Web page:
Worldwide Cancer Research Menu

YOU helped us ‘Phil’ the gap in research

“Mind the gap!” warns the voice of Phil Sayer as millions of people travel on the London Underground. Phil’s warning for London’s commuters has immortalised the memory of a famous voice-over artist who, in 2016, sadly died of oesophageal cancer, leaving behind two sons and his wife, Elinor Hamilton.

Phil and Elinor’s story highlights a big gap in cancer research - treatment and survival chances between different forms of cancer. Phil’s oesophageal cancer is on one end of the spectrum. It’s complicated, it’s poorly understood, and the likelihood of survival 10 years after diagnosis is stuck at 12%. Diagnosis of oesophageal cancer usually comes too late, when treatments can’t always help. Four months after Phil’s death Elinor was diagnosed with stage three breast cancer, the same stage Phil’s cancer was found at. Elinor’s breast cancer was at the other end of the spectrum; more than three quarters of people are still alive 10 years after diagnosis. Elinor considers herself “lucky” because previous investments in resources, research and treatment options for breast cancer mean that she is now cancer free.

Mind the gap

With the generous donations of our supporters, Worldwide Cancer Research is trying to close this gap. A vital step to improve the success rate of treatments is early detection, as about 70% of oesophageal cancers are spotted at a late stage of the disease when chances of survival are much lower. Thanks to all the people that responded to our campaign to “Phil the gap” in cancer research last year we were able to raise £20,379, which helped us fund Dr Maria Alcolea at the University of Cambridge to identify early diagnostic markers for oesophageal cancer.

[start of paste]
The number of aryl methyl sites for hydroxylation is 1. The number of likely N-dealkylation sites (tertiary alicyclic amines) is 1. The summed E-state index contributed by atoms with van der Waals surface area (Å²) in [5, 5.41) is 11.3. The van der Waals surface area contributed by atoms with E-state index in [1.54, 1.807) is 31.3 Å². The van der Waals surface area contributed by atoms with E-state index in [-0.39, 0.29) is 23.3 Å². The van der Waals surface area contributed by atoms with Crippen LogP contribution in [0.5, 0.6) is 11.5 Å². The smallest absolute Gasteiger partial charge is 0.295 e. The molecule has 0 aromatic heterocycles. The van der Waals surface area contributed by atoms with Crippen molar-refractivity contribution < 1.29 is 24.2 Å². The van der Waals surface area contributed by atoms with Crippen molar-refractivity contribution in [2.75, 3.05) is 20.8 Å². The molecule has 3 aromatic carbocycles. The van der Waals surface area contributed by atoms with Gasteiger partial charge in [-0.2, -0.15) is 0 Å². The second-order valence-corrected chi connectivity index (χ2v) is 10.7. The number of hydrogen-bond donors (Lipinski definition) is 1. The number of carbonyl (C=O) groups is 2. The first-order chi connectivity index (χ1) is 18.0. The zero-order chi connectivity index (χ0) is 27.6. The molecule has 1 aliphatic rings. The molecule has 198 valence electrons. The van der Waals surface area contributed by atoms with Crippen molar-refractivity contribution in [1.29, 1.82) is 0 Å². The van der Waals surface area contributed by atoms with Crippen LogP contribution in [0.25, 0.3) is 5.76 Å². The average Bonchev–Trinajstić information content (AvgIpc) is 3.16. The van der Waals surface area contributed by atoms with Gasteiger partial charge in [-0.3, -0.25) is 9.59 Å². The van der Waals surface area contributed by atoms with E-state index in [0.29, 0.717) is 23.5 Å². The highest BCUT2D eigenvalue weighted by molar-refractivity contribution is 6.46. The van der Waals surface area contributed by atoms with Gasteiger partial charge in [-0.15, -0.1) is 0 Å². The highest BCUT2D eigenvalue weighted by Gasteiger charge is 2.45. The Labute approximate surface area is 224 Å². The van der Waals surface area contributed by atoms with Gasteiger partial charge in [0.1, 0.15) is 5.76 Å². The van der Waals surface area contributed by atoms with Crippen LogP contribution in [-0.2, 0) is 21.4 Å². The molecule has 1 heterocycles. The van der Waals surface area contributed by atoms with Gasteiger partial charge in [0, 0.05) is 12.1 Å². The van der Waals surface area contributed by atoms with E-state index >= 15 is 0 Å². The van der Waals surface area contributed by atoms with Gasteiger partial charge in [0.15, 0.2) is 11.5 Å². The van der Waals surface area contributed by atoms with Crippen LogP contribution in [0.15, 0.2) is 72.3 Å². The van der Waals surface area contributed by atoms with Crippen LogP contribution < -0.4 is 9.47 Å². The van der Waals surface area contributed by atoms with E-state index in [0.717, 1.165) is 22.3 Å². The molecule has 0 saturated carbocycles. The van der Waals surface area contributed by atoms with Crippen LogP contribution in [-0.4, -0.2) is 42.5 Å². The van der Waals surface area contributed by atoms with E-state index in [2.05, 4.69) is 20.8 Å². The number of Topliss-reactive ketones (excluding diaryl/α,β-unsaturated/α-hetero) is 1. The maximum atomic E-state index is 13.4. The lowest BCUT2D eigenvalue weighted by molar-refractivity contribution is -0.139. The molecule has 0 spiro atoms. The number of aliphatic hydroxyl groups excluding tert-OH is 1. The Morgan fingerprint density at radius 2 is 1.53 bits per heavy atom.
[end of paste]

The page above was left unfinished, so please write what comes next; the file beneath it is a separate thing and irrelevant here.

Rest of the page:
“Identifying diagnostic markers that could be used for early detection in high-risk patients will constitute a major step forward. One of the main reasons preventing advances in early diagnostic and patient survival are the extraordinary differences between tumours from different patients, as well as the immense genetic and molecular differences between cells in an individual patient’s tumour”, Dr Alcolea said.

Detect cancer early

Cancer cells can vary immensely within the tumour, as well as between tumours in different patients. This can make it incredibly difficult to establish which diagnostic markers can be used to detect cancer early. To address this problem, Dr Alcolea’s project will look at stromal cells- supportive cells around the actual cancer cells - which are relatively consistent between tumours. Stromal cells exist as part of any healthy organ, but cancer cells can “recruit” them to help tumour development. Identifying biomarkers that are secreted by these stromal cells could help to detect cancer earlier, improve prognosis and lay the foundations for new therapies in oesophageal cancer. Dr Alcolea and her team have developed a mouse model that grows oesophageal cancer when exposed to carcinogens (cancer-causing chemicals) from cigarette smoke. Using this disease model, the researchers are trying to establish which biomarkers are expressed at different stages of cancer and whether they could be measured.

If Dr Alcolea and her team can identify biomarkers that are detectable in the blood, they could lay the basis for a test that allows early detection and diagnosis of oesophageal cancer. “Given that around 80-90% of cancers arise from epithelial cells lining our organs, we would expect that some of the early markers identified in this study will be shared between several cancer types, having a much wider impact in early cancer detection than just oesophageal cancer”, said Dr Alcolea.

Thanks to you

Dr Alcolea expressed her thankfulness to the people that make her research possible: “We are extremely grateful to generous supporters that keep on contributing money to charities like Worldwide Cancer Research. These days, when austerity and uncertainty has impacted so much in many ambits of science, it is encouraging to have faithful supporters that believe in what science has and is providing to our society. This long-term investment in pioneering and cutting-edge projects, such as the one we propose, is essential in order to improve the outcome of cancer and most importantly to benefit the quality of life of patients suffering from this devastating disease.”

Comments are closed.